In ascertaining the foundational concepts that underpin the emergence of modern surgery, the book took a thrilling adventure into the history of an astonishing range of concepts. Perhaps the most momentous of these was germ theory – the idea that ‘paved the way for antiseptic surgery‘. The book highlighted the lives and works of those who contributed the most to proving this notion, visionaries such as Ignac Semmelweis, Joseph Lister, Louis Pasteur, and Robert Koch – ‘the father of bacteriology‘. The book also memorialised the pioneers of antimicrobial treatment such as Paul Ehrlich whose work led to the introduction of Salvarsan – ‘the world’s first synthetic chemotherapeutic agent‘, and Alexander Fleming, Howard Florey, and Ernst Chan who respectively discovered and promoted the therapeutic use of Penicillin. In a similar approach, the book recalled the breakthroughs in anaesthesia which advanced surgical practice. In this narrative, the author noted the contributions of physicists such as Joseph Priestley, Joseph Black, Henry Cavendish, Daniel Rutherford, Humphrey Davy, and John Dalton on gases; of Crawford Long, Horace Wells, and William Morton on ether; and of James Simpson and John Snow – ‘the world’s first full-time anesthesiologist‘ – on chloroform (pages 113-121, 125-127 and 130-137 and 145-150-159).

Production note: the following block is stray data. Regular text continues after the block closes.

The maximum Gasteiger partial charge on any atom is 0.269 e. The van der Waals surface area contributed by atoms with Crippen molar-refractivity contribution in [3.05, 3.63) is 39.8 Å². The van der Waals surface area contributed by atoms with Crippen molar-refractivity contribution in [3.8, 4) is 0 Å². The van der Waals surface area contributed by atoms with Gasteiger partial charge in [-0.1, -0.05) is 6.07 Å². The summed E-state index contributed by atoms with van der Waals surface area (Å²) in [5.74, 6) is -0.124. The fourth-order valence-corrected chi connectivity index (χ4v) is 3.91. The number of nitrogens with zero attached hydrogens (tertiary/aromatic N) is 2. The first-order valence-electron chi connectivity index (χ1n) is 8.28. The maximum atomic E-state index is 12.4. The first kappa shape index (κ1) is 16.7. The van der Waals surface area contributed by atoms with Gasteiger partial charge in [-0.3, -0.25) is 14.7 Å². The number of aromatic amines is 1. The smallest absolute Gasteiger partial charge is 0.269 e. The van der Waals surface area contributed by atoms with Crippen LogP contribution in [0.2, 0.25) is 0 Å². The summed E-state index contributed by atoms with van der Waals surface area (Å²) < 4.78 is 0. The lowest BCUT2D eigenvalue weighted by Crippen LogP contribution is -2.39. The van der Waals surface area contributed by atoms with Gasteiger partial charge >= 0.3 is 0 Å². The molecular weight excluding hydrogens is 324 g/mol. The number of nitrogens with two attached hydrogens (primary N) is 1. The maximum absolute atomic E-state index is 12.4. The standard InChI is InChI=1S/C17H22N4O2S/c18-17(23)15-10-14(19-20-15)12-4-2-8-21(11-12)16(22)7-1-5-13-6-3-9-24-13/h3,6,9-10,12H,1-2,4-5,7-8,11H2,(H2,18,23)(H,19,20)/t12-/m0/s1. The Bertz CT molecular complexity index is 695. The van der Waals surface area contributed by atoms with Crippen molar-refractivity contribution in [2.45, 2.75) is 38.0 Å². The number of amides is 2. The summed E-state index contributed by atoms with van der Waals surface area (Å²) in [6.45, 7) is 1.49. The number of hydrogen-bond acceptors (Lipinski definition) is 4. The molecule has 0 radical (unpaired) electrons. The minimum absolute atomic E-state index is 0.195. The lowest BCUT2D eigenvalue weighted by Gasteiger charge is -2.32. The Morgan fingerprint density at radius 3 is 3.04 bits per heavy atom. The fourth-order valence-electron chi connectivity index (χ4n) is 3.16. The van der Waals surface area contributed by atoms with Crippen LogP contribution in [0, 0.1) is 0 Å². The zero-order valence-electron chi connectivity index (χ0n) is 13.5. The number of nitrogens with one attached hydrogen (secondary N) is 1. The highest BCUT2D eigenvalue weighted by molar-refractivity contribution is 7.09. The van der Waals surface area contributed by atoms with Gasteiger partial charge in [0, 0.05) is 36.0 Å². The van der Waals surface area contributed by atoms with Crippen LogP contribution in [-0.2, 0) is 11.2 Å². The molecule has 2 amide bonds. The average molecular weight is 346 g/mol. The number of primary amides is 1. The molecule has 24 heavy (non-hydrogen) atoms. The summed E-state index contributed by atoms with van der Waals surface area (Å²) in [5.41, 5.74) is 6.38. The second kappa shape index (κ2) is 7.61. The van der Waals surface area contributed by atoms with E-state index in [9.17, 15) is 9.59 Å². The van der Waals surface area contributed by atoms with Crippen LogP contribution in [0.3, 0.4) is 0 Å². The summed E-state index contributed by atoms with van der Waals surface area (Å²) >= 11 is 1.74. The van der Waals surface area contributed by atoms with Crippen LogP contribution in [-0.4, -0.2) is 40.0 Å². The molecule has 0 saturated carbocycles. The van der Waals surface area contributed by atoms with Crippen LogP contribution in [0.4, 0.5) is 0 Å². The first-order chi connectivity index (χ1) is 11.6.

A major theme of the book is its depiction of the surgeons who made the most impact on modern surgical practice. Of these, William Halsted was conspicuous for his legacy of establishing ‘the school of scientific, safe, and anatomically correct surgery’, and for implementing ‘a working environment that shaped the education of generations of surgeons‘. The author related how Halsted ‘initiated a series of innovative changes that resonate in every hospital and academic institution to this day’. Amongst his legion of contributions, the author cited the innovation of sterile surgical gloves; the introduction of regional anaesthesia after he self-experimented and became addicted to cocaine; the perfection of the technique of intestinal anastomosis; and the performance of the first appendectomy and gallstone removal. It was however his approach to the treatment of breast cancer that the author claimed would stain Halsted’s reputation, arguing that the great surgeon did not take into account that ‘cancer cells spread through the bloodstream and not just through contiguous, centrifugal growth‘. The author maintained that Halsted believed in ‘cutting wider, deeper, and more aggressively‘ as ‘the answer to freeing the patient from the invader‘, and that he ‘perceived his heroic task was to lacerate, harrow, and extirpate‘. In this way, the author remarked, Halsted ‘would enlarge the zone of excision, eventually removing the entire pectoralis, and occasionally ribs, the collarbone, and all the lymph nodes‘ (pages 169-182).